Q: Would the SOSAct “kick out” any students currently using ESAs?
A: Yes. The SOSAct caps ESA enrollment at “one percent of the total average daily membership for school districts,” which is a cap of about 11,000 students. Currently, about 8,000 students participate, up 30% from last year. At this rate, it will be full within two years. FACT: When the cap is hit, new special needs applicants will take priority and “kick out” existing ESA students in other categories, including foster kids, Native Americans, children of active-duty military personnel, children assigned to D- or F-rated district schools, or siblings of eligible ESA students. Additionally, new children with special needs will lose access to ESAs once the cap is reached.
Q: Would the SOSAct mean students have to change their school or tutors?
A: Yes. The SOSAct requires that all schools, tutoring, and teaching services receiving ESA funds be located within the state. FACT: ESA families who use online schools and remote learning will lose access to their preferred education delivery model. Additionally, families who lose their ESAs due to the SOSAct will have to find a new school or tutor if they cannot find other funding to continue, or be forced back into the options that did not work for their students before being in the program.
Q: Would the SOSAct limit therapies and options for special needs families?
A: Yes. SOSAct limits families’ ability to plan and save for the future, including the greater need for life skills classes, tutors, or therapies at different age milestones for their children. FACT: The SOSAct will drain ESA accounts to $0 on June 30th of every year and start over. ESA accounts are currently able to rollover in order to allow families to save for therapies, increasing tuition rates (ESA awards don’t increase over time), and for special needs students the ability to pay for paraprofessional and other educational aides while working through extended high school and career training. By eliminating rollover ability, the SOSAct would encourage spending on items and services that may not be necessary in the current year, to make sure students don’t lose the funds. Right now, with rollover, parents are encouraged to spend wisely and plan responsibly for their students’ future.
Q: Would the SOSAct mean students currently eligible could no longer get access to ESAs?
A: Yes. Under current law, all eligible applicants receive an ESA. Under the SOSAct, eligible families would only receive an ESA if the cap has not been reached. FACT: Current ESA students will lose their ESAs as scholarships are redistributed to new students of higher priority under the SOSAct.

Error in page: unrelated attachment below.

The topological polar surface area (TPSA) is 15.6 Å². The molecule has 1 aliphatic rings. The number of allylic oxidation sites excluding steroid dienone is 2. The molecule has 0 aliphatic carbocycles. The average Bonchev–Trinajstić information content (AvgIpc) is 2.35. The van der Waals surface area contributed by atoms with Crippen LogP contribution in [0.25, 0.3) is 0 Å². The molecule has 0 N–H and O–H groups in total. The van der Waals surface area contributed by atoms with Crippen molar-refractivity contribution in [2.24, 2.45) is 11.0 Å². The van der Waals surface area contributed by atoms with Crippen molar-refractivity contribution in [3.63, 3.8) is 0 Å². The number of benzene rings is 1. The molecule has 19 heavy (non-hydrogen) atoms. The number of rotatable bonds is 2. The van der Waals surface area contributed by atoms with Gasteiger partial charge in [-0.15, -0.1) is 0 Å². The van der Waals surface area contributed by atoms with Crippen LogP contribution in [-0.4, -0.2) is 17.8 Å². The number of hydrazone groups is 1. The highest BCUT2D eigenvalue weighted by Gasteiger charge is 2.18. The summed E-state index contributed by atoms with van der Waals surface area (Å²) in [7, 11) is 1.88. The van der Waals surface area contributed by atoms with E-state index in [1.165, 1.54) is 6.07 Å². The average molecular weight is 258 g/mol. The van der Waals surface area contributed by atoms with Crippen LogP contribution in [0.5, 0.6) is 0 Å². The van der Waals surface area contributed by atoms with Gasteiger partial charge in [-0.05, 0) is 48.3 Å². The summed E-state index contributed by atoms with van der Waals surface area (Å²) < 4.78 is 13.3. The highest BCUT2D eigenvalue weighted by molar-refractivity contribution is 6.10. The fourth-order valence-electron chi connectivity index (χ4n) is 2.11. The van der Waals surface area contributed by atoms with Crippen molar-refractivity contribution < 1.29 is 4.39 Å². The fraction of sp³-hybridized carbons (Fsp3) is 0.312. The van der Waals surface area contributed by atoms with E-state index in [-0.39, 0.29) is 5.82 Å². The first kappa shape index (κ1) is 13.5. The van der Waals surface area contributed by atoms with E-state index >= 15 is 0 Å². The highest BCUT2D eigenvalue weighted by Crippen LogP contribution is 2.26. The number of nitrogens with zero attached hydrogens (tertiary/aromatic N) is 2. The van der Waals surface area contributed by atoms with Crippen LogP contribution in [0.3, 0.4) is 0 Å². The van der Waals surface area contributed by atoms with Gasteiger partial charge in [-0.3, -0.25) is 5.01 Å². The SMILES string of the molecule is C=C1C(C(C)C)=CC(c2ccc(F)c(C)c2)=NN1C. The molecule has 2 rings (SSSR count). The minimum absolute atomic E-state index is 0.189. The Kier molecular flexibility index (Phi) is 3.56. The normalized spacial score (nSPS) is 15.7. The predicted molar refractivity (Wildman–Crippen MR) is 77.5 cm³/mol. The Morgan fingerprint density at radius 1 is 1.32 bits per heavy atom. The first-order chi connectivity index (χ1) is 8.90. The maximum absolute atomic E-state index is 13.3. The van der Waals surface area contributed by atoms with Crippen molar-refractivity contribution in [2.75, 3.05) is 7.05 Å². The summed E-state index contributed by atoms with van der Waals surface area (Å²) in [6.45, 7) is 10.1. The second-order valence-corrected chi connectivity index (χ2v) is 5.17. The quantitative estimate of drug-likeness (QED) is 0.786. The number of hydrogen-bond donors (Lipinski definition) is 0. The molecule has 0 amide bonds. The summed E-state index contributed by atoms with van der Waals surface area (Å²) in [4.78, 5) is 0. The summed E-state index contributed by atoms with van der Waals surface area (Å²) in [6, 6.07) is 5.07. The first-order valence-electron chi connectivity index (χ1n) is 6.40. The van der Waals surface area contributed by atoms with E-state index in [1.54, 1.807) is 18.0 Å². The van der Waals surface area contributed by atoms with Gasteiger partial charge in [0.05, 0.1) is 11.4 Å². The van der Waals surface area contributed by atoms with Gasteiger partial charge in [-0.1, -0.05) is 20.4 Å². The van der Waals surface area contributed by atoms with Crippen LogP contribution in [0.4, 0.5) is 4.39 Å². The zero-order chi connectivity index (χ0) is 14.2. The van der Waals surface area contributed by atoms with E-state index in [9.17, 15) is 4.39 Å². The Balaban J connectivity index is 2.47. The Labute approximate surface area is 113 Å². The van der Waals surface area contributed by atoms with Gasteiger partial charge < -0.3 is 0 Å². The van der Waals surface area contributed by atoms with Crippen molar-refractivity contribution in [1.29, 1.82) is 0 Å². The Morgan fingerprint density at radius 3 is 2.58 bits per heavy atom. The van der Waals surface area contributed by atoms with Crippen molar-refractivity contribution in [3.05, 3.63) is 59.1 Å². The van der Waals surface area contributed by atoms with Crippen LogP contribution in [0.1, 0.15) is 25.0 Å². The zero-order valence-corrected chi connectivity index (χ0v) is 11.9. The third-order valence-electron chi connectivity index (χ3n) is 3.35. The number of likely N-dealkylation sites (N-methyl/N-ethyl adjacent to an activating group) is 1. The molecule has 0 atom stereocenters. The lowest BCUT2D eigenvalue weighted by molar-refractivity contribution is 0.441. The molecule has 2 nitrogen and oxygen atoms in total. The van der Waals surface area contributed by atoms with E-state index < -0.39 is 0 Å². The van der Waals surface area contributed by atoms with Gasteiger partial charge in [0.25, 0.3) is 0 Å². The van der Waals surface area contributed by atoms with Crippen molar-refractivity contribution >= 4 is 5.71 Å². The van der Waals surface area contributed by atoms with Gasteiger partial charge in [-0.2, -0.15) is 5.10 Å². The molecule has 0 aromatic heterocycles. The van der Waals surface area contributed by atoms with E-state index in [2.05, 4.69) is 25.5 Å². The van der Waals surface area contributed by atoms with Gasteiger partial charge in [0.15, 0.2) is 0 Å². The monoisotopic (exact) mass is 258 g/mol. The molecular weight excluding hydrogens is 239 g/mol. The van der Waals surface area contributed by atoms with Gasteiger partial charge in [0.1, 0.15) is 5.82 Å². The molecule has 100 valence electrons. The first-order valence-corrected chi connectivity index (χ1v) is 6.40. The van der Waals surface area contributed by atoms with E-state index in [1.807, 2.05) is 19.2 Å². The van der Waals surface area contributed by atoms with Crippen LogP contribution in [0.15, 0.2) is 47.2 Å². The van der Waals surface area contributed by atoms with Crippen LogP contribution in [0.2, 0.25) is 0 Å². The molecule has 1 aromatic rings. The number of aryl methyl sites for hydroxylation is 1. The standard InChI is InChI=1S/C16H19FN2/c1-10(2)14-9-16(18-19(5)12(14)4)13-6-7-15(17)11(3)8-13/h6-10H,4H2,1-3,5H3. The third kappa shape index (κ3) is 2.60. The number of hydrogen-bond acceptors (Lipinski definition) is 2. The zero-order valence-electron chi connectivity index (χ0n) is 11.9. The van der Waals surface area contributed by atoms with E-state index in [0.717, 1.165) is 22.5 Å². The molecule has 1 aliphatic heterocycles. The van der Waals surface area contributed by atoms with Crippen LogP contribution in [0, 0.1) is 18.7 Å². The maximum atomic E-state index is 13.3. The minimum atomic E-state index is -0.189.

Q: Doesn’t the ESA program help poor children get out of bad situations?
A: Yes. A recent study found that economically disadvantaged communities use ESAs at higher rates than wealthier communities. FACT: Eight of the ten Arizona school districts with the highest concentrations of ESA students have child poverty rates well above the state average. The average ESA award covers the median private elementary school tuition. The SOSAct would directly disenfranchise low-income students as well as those with disabilities and special needs.
Q: Doesn’t the cap hurt students with disabilities who may need this program?
A: Yes. Although the SOSAct claims to prioritize to students with special needs, once the program is full of these recipients, additional students with special needs will not be able to apply because of the severely restrictive cap. SOS’s argument that the program doesn’t currently prioritize students with special needs is disingenuous. FACT: Under current law, every eligible applicant receives an ESA because there is no cap. The SOSAct would severely limit the number of ESAs available to students with special needs.
Q: Is the SOSAct needed?
A: No, it’s not! This initiative:
Attacks marginalized kids- disadvantages foster, military, and low income families by tearing a scholarship away from students who currently need them
Steals educational freedom – blocks future innovation for kids and drastically limits educational options for families, including those with special needs
Destroys future opportunities for AZ students- keeps the neediest and most vulnerable families from accessing the education they need once the cap is hit.